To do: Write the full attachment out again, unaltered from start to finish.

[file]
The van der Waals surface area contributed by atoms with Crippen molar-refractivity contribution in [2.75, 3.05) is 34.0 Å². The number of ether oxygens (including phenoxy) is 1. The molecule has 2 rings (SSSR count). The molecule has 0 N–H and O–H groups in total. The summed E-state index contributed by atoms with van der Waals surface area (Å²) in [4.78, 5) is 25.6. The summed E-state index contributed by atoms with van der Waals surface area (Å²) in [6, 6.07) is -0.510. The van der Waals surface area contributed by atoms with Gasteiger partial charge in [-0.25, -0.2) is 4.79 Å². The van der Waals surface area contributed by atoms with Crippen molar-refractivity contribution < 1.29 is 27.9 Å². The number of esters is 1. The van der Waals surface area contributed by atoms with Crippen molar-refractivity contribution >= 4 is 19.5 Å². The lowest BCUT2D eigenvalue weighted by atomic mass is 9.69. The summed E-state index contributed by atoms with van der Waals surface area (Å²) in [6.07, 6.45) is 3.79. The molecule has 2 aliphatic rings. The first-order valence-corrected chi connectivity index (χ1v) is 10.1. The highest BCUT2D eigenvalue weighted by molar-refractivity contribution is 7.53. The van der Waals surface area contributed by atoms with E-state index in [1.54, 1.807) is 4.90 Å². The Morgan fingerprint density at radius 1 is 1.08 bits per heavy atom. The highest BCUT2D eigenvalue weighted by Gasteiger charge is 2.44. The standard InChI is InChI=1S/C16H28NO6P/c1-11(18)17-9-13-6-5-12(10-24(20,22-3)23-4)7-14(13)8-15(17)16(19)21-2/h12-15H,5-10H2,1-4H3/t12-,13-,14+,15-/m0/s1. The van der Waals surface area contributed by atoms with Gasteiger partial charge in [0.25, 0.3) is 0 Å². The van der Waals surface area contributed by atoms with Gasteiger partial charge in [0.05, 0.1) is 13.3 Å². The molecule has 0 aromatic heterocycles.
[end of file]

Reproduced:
The van der Waals surface area contributed by atoms with Crippen molar-refractivity contribution in [2.75, 3.05) is 34.0 Å². The number of ether oxygens (including phenoxy) is 1. The molecule has 2 rings (SSSR count). The molecule has 0 N–H and O–H groups in total. The summed E-state index contributed by atoms with van der Waals surface area (Å²) in [4.78, 5) is 25.6. The summed E-state index contributed by atoms with van der Waals surface area (Å²) in [6, 6.07) is -0.510. The van der Waals surface area contributed by atoms with Gasteiger partial charge in [-0.25, -0.2) is 4.79 Å². The van der Waals surface area contributed by atoms with Crippen molar-refractivity contribution < 1.29 is 27.9 Å². The number of esters is 1. The van der Waals surface area contributed by atoms with Crippen molar-refractivity contribution >= 4 is 19.5 Å². The lowest BCUT2D eigenvalue weighted by atomic mass is 9.69. The summed E-state index contributed by atoms with van der Waals surface area (Å²) in [6.07, 6.45) is 3.79. The molecule has 2 aliphatic rings. The first-order valence-corrected chi connectivity index (χ1v) is 10.1. The highest BCUT2D eigenvalue weighted by molar-refractivity contribution is 7.53. The van der Waals surface area contributed by atoms with E-state index in [1.54, 1.807) is 4.90 Å². The Morgan fingerprint density at radius 1 is 1.08 bits per heavy atom. The highest BCUT2D eigenvalue weighted by Gasteiger charge is 2.44. The standard InChI is InChI=1S/C16H28NO6P/c1-11(18)17-9-13-6-5-12(10-24(20,22-3)23-4)7-14(13)8-15(17)16(19)21-2/h12-15H,5-10H2,1-4H3/t12-,13-,14+,15-/m0/s1. The van der Waals surface area contributed by atoms with Gasteiger partial charge in [0.25, 0.3) is 0 Å². The van der Waals surface area contributed by atoms with Gasteiger partial charge in [0.05, 0.1) is 13.3 Å². The molecule has 0 aromatic heterocycles.